Burma’s Ongoing Reproductive Health Disaster

What would your life be like if you were a young woman living in one of the longest-running conflicts in the world?  According to a new report from Ibis Reproductive Health, looking at the state of reproductive health of women living inside eastern Burma and those who’ve fled to Thailand, it’s likely that you would lack information about sex and family planning, be far more likely to become pregnant early, and have a high risk of being harmed from an unsafe abortion or dying in childbirth.

According to Dr. Angel Foster, DPhil, MD, of Ibis Reproductive Health and the University of Ottawa,

“Our report finds that millions of Burmese and ethnic minorities both inside Burma and along the Thai border have limited or no access to family planning, safe abortion, and general reproductive healthcare. The toll on women has been particularly severe. Negative effects include high numbers of unplanned pregnancies — and, consequently, high rates of maternal mortality and unsafe abortions. In fact, post-partum hemorrhage and unsafe abortion are the leading causes of maternal death and injury.”

Abortion is illegal in Burma unless a woman’s life is at risk and restricted in Thailand.  Lack of legal access combined with a lack of trained providers are fundamental causes of morbidity and mortality from abortion.

The absence of healthcare infrastructure inside eastern Burma, as well as for those Burmese living illegally as migrants in Thailand, has produced a kind of reproductive health “perfect storm.” Notes Foster, “Since denial of healthcare has been an official policy of the Burmese military in ethnic areas, women and men, especially adolescents, know little about family planning practices and voluntary sterilization.”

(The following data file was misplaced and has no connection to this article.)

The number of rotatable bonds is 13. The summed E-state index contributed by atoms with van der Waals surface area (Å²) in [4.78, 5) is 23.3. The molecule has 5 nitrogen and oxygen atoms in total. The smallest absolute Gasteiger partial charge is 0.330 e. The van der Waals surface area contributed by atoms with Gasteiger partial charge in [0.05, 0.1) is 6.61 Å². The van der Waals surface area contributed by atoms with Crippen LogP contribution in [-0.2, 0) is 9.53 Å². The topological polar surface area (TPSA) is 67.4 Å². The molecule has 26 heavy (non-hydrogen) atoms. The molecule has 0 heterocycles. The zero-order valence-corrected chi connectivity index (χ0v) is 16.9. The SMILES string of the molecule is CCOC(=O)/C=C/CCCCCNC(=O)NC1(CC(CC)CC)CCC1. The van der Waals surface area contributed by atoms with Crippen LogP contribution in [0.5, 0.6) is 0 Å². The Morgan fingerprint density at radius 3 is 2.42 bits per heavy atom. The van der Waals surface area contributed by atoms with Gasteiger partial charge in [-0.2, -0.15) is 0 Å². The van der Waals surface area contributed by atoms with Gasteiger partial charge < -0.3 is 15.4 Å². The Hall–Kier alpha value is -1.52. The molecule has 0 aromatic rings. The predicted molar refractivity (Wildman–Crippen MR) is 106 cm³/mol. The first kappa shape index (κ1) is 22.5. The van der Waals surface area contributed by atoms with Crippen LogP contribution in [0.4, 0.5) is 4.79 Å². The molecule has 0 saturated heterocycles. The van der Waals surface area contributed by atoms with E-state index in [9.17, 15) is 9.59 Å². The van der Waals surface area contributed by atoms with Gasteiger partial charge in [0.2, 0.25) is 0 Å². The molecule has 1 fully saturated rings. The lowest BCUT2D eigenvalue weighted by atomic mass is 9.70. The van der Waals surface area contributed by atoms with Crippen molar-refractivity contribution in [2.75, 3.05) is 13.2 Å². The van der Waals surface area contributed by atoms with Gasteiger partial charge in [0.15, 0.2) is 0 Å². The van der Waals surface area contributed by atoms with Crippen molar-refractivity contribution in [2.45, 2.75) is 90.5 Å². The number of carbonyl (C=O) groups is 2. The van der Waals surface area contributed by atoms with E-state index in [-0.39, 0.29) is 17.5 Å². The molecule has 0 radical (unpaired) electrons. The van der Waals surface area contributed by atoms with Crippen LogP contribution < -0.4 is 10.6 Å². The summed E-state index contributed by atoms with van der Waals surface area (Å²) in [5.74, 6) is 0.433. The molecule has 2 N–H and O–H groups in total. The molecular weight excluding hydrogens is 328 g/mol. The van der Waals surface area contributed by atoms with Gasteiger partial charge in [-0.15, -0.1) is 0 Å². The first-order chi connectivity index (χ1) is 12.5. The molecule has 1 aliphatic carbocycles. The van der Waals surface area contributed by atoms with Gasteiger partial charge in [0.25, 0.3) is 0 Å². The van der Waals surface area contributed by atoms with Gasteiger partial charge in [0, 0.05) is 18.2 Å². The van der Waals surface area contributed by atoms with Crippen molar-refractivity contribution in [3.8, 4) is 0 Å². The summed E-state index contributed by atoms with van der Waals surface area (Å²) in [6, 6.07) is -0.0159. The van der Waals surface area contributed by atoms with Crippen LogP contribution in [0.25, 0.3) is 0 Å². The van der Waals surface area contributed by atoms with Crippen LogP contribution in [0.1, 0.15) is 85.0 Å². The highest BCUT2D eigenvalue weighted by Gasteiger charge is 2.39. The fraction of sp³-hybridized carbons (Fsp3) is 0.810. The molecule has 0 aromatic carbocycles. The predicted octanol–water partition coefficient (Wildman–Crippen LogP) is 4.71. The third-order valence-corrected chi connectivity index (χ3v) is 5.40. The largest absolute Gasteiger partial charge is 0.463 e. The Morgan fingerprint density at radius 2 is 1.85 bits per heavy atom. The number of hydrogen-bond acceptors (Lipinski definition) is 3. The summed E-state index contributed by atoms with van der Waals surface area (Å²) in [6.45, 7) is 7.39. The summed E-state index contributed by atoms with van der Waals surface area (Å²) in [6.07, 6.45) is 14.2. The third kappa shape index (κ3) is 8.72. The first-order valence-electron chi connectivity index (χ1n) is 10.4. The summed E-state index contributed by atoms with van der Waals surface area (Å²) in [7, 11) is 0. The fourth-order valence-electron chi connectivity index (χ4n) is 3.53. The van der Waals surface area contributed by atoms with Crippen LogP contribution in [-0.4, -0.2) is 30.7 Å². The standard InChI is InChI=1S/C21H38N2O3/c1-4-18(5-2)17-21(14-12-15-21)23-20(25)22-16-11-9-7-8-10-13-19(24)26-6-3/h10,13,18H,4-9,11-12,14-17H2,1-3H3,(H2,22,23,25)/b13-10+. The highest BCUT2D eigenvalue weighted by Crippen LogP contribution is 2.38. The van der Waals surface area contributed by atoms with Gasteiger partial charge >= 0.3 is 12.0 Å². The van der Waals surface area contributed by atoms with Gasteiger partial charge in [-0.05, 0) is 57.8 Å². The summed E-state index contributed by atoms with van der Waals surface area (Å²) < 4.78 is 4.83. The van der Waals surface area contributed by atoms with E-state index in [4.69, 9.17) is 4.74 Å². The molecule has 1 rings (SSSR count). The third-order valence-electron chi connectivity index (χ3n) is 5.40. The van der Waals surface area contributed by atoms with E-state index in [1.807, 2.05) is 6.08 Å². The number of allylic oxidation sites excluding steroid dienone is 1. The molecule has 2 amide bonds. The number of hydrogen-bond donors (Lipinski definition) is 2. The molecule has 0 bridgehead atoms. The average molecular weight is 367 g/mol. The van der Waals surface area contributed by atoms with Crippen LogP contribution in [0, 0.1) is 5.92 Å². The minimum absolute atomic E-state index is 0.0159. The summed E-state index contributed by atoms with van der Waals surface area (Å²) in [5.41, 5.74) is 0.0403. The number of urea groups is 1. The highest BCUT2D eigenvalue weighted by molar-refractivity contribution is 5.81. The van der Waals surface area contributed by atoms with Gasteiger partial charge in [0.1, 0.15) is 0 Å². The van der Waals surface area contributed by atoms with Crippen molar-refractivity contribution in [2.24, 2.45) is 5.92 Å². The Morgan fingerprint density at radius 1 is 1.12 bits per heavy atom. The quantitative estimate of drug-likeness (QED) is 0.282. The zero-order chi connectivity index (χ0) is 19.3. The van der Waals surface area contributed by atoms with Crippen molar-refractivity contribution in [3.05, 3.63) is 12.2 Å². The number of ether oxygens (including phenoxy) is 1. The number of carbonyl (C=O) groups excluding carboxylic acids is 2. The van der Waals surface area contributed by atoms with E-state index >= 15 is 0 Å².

While international media has been praising the new Burmese government for recent efforts at openness, the government has not yet ended the decades-long civil wars in eastern Burma with ethnic minorities, or opened the area to non-governmental organizations that could provide healthcare.  Our hope is that the new Burmese government will someday make it possible for more organizations to provide aid and resources to the people in eastern Burma where outside groups are currently banned. The time has come to rebuild the health and human rights of the millions of men, women, and children affected by this conflict.

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  • http://feministing.com/members/anne412/ Anne Lieberman

    Cari,

    I have read Feministing for years and am always blown away by what the blog covers and how its writers cover it.

    From all of us at American Jewish World Service, thank you for writing this post about the dire situation of women’s reproductive health in Burma and sharing the Ibis report. AJWS supports partners both in Burma and on the borders to deliver these vital services to women who have been tortured and marginalized by violent conflict and a repressive regime for decades. Grassroots organizations like Adolescent Reproductive Health Zone (ARHZ) are working to provide local solutions to these issues ( for example, training displaced youth as peer educators and distributing reproductive health information in communities where talking about sex and sexuality is taboo). ARHZ’s work is even more crucial given the decades of government neglect and abuse in Burma.

    Recently, we wrote about the political change in Burma (http://blogs.ajws.org/blog/2012/01/24/what-happened-in-burma-and-why-it-matters-for-the-future/), echoing similar points you made about our hopes for political transition and increased support for civil society. It is essential for the Burmese military to end the brutal violence against ethnic communities and recognize their human rights.